PER­SPEC­TIVE

MUL­TI­ME­DIA STO­RY­TELLER MAL­I­BONGWE TYILO SAYS THAT FOR HIM, IT’S NOT JUST WHERE, BUT ALSO HOW YOU LIVE

House and Leisure (South Africa) - - Contents -

For Mal­i­bongwe Tyilo, it’s not just where you live, but how

I’ve lived in four South African cities. As a stu­dent I stayed in Port El­iz­a­beth, East Lon­don, and then Jo­han­nes­burg all in fairly quick suc­ces­sion, be­fore choos­ing Cape Town as my home to­wards the end of 1999. Then there was a time when Cape Town and I al­most broke up. In 2007 I de­cided to move back to Joburg to work at the head of­fice of a ma­jor cloth­ing re­tailer.

I’d vis­ited Jo­han­nes­burg a few times in the years since I left it in 1999, and had a some­what ro­man­tic, nos­tal­gic rec­ol­lec­tion of the cou­ple of years I spent there as a stu­dent, liv­ing in mid-to-late-’90s Yeoville, and later, Nor­wood’s Grant Av­enue. But some­thing in me was dif­fer­ent when I landed on 16 July 2007. Years of coastal liv­ing and easy ac­cess to nat­u­ral beauty had ir­re­versibly af­fected how I liked to live.

Over the year that fol­lowed, I spent time get­ting reac­quainted with the City of Gold. On a few oc­ca­sions, I tried to in­cor­po­rate the scenic drives I loved so much in Cape Town into my Joburg life: a trip to Parys, an­other to the Ma­galies­berg. But those mo­ments felt so de­tached from my day-to-day life. So a year and three months after mov­ing back to Joburg, shortly be­fore my 30th birth­day, once again I packed up for Cape Town.

For­tu­nately, my part­ner was also ready to make a change. We loaded ev­ery­thing we could into my tiny car and made the jour­ney in search of a qual­ity of life that was bet­ter aligned with our tem­per­a­ments. And for that first cou­ple of years back in the Western Cape, al­most ev­ery week­end in­cluded some sort of pic­turesque road trip. When­ever we could, bud­get al­low­ing, we’d book into some small town. Moun­tain hikes and sea­side jogs even­tu­ally be­came a reg­u­lar part of our lives.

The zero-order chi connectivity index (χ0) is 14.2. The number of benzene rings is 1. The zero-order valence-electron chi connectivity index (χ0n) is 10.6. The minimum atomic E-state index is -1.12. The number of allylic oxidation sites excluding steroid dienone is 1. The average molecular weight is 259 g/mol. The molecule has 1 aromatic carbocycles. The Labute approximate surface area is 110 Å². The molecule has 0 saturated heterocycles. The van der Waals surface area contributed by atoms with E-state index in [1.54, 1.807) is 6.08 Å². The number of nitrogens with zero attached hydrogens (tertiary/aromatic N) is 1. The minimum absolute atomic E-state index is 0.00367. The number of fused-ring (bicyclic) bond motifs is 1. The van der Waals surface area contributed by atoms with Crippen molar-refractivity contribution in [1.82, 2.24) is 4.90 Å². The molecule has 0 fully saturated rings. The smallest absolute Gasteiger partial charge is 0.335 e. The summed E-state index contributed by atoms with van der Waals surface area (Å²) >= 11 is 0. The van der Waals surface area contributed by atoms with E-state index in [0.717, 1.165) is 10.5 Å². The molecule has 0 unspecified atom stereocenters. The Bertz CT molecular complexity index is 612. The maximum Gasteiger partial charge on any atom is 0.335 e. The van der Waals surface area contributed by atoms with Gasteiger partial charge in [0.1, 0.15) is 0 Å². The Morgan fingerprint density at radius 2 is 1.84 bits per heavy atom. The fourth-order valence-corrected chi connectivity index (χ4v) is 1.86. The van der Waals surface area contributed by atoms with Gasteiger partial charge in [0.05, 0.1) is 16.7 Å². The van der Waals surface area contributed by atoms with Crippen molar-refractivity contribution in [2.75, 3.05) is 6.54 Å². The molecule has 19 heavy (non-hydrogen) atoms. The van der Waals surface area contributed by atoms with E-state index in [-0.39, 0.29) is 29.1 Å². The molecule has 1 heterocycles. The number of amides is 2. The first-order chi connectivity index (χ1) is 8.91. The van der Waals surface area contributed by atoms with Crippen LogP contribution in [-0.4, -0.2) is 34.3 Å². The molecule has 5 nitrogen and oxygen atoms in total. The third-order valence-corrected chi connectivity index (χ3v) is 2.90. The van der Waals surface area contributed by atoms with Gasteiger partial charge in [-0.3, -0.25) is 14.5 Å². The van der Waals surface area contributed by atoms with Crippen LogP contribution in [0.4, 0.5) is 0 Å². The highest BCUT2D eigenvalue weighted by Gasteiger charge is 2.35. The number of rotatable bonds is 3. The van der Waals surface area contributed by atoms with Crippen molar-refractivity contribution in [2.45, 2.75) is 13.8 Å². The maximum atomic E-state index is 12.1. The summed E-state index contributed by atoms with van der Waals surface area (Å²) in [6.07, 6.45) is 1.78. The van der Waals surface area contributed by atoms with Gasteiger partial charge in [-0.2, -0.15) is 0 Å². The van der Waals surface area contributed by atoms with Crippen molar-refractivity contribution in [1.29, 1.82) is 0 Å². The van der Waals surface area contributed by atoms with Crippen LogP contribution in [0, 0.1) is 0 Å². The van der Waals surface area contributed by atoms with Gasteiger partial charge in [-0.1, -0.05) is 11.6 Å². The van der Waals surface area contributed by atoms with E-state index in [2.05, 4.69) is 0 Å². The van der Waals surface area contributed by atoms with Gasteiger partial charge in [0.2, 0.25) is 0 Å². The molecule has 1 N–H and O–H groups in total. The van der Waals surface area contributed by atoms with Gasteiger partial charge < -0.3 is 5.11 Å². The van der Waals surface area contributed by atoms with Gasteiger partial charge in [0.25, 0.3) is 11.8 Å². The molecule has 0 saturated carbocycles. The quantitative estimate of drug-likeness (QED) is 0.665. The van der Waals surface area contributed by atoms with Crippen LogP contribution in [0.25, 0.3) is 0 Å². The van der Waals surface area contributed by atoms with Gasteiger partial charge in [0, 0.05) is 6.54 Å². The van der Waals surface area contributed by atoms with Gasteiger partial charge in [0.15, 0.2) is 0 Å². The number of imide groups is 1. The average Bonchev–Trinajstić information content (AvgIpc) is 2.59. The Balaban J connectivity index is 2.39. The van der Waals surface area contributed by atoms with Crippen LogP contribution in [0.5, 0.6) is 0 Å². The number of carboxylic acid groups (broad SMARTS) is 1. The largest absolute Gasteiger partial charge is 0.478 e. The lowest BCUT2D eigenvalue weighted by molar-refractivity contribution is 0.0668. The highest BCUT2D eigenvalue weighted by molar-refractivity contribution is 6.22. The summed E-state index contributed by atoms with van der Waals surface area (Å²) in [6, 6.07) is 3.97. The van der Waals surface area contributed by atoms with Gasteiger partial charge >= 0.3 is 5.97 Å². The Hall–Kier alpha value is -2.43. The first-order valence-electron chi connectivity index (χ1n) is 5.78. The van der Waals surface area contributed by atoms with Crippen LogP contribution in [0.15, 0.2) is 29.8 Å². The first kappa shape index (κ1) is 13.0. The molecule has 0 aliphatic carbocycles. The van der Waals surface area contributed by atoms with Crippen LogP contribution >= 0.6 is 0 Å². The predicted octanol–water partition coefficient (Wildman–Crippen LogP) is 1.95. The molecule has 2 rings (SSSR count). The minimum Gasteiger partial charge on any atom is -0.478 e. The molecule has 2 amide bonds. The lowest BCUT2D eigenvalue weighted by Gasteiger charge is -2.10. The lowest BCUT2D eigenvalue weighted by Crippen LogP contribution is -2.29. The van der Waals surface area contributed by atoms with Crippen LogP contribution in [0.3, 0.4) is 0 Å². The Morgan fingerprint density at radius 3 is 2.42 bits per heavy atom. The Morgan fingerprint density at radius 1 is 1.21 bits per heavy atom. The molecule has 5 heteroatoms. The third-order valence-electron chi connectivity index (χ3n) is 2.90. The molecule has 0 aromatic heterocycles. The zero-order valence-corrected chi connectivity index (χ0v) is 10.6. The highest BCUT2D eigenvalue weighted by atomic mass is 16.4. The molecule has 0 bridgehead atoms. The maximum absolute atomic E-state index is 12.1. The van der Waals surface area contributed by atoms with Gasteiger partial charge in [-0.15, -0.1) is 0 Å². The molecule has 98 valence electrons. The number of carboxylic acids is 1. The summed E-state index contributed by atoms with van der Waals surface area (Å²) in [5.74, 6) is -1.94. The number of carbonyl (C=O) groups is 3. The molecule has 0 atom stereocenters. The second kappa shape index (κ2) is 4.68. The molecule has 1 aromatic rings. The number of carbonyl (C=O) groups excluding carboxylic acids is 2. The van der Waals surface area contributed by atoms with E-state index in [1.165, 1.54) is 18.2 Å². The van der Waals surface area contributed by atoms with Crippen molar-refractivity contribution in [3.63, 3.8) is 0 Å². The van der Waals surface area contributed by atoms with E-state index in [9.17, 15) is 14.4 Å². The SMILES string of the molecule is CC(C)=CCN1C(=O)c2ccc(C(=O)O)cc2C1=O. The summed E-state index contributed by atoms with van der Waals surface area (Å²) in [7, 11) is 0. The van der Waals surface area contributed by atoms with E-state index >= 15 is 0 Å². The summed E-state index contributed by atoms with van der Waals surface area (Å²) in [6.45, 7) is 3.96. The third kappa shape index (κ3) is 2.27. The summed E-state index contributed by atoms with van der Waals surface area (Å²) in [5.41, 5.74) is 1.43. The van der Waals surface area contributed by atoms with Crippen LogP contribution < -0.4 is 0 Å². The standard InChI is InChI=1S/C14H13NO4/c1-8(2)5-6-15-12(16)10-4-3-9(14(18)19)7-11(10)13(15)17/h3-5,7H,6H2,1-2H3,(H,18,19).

The big­gest les­son of the past decade has been that as much as I love a break from the city, it should never be an event so re­moved from my daily life that it’s some­thing I only do for a cou­ple of weeks at some point in the year. No. The el­e­ments I like in a hol­i­day should be mo­ments I am able to en­joy in smaller doses through­out the year, with­out in­cur­ring ridicu­lous ex­penses.

I’ve be­come a bit of a worka­holic more re­cently. But be­ing able to jump into my car and en­joy a Sun­day drive around the Cape Penin­sula, or per­haps a Satur­day re­lax­ing on a la­goon at the West Coast Na­tional Park, feels like a get­away. Even a sim­ple morn­ing walk up the city bowl’s Lion’s Head sprin­kles a bit of hol­i­day dust into my days.

Re­al­is­ing that has led to other changes in my life; after many years of try­ing, I’ve fi­nally set­tled on a sys­tem that makes it pos­si­ble to work com­pletely as a free­lancer. Yes, my work­days are of­ten longer than they were when I had to go into an of­fice. And some weeks are seven-day work pe­ri­ods. But none of it feels like a strain. Other than when I go out to in­ter­view peo­ple or for meet­ings, I do my work from home, sur­rounded by fa­mil­iar tex­tures of my own choos­ing – and while I do like to dress up, some days are spent toil­ing in my py­ja­mas.

Just the other day, halfway through my work­ing day, I got tired of sit­ting in front of my com­puter and I was crav­ing a snack. I re­mem­bered I had a bag of sesame seeds and a cou­ple of cans of chick­peas. So I made tahini and then hum­mus. I’m not a big fan of bak­ing bread, so I popped out to the cute – and mildly pre­ten­tious – new neigh­bour­hood store for a loaf of sour­dough to make toast. There was no rush and I took far more time than I should have taken. A cou­ple of hours later I got back to the com­puter, feel­ing re­laxed, and I worked into the night.

Of course, not ev­ery job can be done from home, and some oc­cu­pa­tions re­quire us to live where we do. But I think a good place for all of us to start is by think­ing about the qual­ity of life that we want – not just when we go on hol­i­day or when we re­tire, but ev­ery day. And then to find ways to in­ject that qual­ity into our lives. For me, that in­cluded mov­ing cities and com­pletely chang­ing the way I make my liv­ing. mal­i­bongwe

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